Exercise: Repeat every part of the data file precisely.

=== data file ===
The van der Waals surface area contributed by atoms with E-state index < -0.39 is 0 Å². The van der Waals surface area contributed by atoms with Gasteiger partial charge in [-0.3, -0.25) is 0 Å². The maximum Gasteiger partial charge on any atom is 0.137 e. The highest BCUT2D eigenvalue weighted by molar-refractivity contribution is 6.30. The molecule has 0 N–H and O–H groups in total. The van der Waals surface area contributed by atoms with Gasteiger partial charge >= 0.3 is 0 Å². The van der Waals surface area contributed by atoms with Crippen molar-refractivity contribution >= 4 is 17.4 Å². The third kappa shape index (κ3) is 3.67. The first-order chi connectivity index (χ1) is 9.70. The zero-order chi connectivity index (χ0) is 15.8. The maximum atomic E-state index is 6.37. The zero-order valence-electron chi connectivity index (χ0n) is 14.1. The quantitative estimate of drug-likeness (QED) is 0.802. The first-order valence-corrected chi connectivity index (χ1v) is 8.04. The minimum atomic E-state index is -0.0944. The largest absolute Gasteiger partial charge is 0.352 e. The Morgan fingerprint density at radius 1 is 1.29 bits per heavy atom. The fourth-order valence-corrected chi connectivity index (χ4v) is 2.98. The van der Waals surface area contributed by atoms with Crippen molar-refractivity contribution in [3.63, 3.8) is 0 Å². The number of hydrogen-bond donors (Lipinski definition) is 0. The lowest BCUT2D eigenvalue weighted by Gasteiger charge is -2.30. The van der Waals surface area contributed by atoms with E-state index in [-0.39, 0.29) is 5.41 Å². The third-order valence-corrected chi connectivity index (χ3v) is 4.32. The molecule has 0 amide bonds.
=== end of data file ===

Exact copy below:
The van der Waals surface area contributed by atoms with E-state index < -0.39 is 0 Å². The van der Waals surface area contributed by atoms with Gasteiger partial charge in [-0.3, -0.25) is 0 Å². The maximum Gasteiger partial charge on any atom is 0.137 e. The highest BCUT2D eigenvalue weighted by molar-refractivity contribution is 6.30. The molecule has 0 N–H and O–H groups in total. The van der Waals surface area contributed by atoms with Gasteiger partial charge >= 0.3 is 0 Å². The van der Waals surface area contributed by atoms with Crippen molar-refractivity contribution >= 4 is 17.4 Å². The third kappa shape index (κ3) is 3.67. The first-order chi connectivity index (χ1) is 9.70. The zero-order chi connectivity index (χ0) is 15.8. The maximum atomic E-state index is 6.37. The zero-order valence-electron chi connectivity index (χ0n) is 14.1. The quantitative estimate of drug-likeness (QED) is 0.802. The first-order valence-corrected chi connectivity index (χ1v) is 8.04. The minimum atomic E-state index is -0.0944. The largest absolute Gasteiger partial charge is 0.352 e. The Morgan fingerprint density at radius 1 is 1.29 bits per heavy atom. The fourth-order valence-corrected chi connectivity index (χ4v) is 2.98. The van der Waals surface area contributed by atoms with Crippen molar-refractivity contribution in [3.63, 3.8) is 0 Å². The number of hydrogen-bond donors (Lipinski definition) is 0. The lowest BCUT2D eigenvalue weighted by Gasteiger charge is -2.30. The van der Waals surface area contributed by atoms with E-state index in [-0.39, 0.29) is 5.41 Å². The third-order valence-corrected chi connectivity index (χ3v) is 4.32. The molecule has 0 amide bonds.